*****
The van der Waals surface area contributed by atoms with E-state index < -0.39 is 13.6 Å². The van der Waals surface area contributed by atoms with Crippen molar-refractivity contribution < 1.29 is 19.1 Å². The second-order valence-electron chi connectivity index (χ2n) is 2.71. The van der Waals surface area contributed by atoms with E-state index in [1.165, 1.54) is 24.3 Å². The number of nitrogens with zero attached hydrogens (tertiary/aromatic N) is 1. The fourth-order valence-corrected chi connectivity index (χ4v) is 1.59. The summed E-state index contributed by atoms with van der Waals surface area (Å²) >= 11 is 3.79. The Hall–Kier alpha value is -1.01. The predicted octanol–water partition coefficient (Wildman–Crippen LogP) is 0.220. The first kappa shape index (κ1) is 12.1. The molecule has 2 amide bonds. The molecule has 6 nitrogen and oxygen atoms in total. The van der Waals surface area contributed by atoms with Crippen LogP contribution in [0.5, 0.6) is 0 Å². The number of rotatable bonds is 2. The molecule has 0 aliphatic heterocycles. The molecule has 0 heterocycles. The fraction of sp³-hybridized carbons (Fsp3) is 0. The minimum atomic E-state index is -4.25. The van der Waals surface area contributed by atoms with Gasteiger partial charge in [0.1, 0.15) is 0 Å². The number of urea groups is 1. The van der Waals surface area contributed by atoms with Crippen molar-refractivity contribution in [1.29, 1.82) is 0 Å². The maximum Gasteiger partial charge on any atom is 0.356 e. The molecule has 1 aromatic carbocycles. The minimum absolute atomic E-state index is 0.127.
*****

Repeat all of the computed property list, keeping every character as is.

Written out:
The van der Waals surface area contributed by atoms with E-state index < -0.39 is 13.6 Å². The van der Waals surface area contributed by atoms with Crippen molar-refractivity contribution < 1.29 is 19.1 Å². The second-order valence-electron chi connectivity index (χ2n) is 2.71. The van der Waals surface area contributed by atoms with E-state index in [1.165, 1.54) is 24.3 Å². The number of nitrogens with zero attached hydrogens (tertiary/aromatic N) is 1. The fourth-order valence-corrected chi connectivity index (χ4v) is 1.59. The summed E-state index contributed by atoms with van der Waals surface area (Å²) >= 11 is 3.79. The Hall–Kier alpha value is -1.01. The predicted octanol–water partition coefficient (Wildman–Crippen LogP) is 0.220. The first kappa shape index (κ1) is 12.1. The molecule has 2 amide bonds. The molecule has 6 nitrogen and oxygen atoms in total. The van der Waals surface area contributed by atoms with Crippen LogP contribution in [0.5, 0.6) is 0 Å². The number of rotatable bonds is 2. The molecule has 0 aliphatic heterocycles. The molecule has 0 heterocycles. The fraction of sp³-hybridized carbons (Fsp3) is 0. The minimum atomic E-state index is -4.25. The van der Waals surface area contributed by atoms with Gasteiger partial charge in [0.1, 0.15) is 0 Å². The number of urea groups is 1. The van der Waals surface area contributed by atoms with Crippen molar-refractivity contribution in [1.29, 1.82) is 0 Å². The maximum Gasteiger partial charge on any atom is 0.356 e. The molecule has 1 aromatic carbocycles. The minimum absolute atomic E-state index is 0.127.